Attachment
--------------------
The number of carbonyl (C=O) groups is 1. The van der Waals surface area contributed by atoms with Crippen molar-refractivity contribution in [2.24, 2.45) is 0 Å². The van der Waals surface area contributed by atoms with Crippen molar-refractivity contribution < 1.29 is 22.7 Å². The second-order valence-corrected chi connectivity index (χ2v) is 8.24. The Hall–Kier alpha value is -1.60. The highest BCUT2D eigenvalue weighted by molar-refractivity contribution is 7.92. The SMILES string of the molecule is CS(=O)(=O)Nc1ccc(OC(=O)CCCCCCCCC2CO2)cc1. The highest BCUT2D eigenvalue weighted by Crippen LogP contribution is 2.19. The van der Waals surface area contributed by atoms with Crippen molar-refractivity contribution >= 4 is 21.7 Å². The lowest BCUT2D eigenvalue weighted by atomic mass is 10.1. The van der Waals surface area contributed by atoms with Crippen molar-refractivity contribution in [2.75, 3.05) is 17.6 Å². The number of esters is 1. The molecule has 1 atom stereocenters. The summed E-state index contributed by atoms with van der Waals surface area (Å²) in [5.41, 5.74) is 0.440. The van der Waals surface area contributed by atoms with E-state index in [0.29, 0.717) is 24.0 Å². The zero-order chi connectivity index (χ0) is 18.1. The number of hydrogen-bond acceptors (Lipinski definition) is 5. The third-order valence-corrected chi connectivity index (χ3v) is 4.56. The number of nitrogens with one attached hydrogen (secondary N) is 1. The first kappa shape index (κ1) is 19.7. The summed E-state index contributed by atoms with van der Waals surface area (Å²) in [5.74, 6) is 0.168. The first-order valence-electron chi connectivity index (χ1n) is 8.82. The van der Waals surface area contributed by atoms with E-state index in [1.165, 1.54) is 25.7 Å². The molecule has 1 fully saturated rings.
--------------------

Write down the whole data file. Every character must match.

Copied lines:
The number of carbonyl (C=O) groups is 1. The van der Waals surface area contributed by atoms with Crippen molar-refractivity contribution in [2.24, 2.45) is 0 Å². The van der Waals surface area contributed by atoms with Crippen molar-refractivity contribution < 1.29 is 22.7 Å². The second-order valence-corrected chi connectivity index (χ2v) is 8.24. The Hall–Kier alpha value is -1.60. The highest BCUT2D eigenvalue weighted by molar-refractivity contribution is 7.92. The SMILES string of the molecule is CS(=O)(=O)Nc1ccc(OC(=O)CCCCCCCCC2CO2)cc1. The highest BCUT2D eigenvalue weighted by Crippen LogP contribution is 2.19. The van der Waals surface area contributed by atoms with Crippen molar-refractivity contribution >= 4 is 21.7 Å². The lowest BCUT2D eigenvalue weighted by atomic mass is 10.1. The van der Waals surface area contributed by atoms with Crippen molar-refractivity contribution in [2.75, 3.05) is 17.6 Å². The number of esters is 1. The molecule has 1 atom stereocenters. The summed E-state index contributed by atoms with van der Waals surface area (Å²) in [5.41, 5.74) is 0.440. The van der Waals surface area contributed by atoms with E-state index in [0.29, 0.717) is 24.0 Å². The zero-order chi connectivity index (χ0) is 18.1. The number of hydrogen-bond acceptors (Lipinski definition) is 5. The third-order valence-corrected chi connectivity index (χ3v) is 4.56. The number of nitrogens with one attached hydrogen (secondary N) is 1. The first kappa shape index (κ1) is 19.7. The summed E-state index contributed by atoms with van der Waals surface area (Å²) in [5.74, 6) is 0.168. The first-order valence-electron chi connectivity index (χ1n) is 8.82. The van der Waals surface area contributed by atoms with E-state index in [1.165, 1.54) is 25.7 Å². The molecule has 1 fully saturated rings.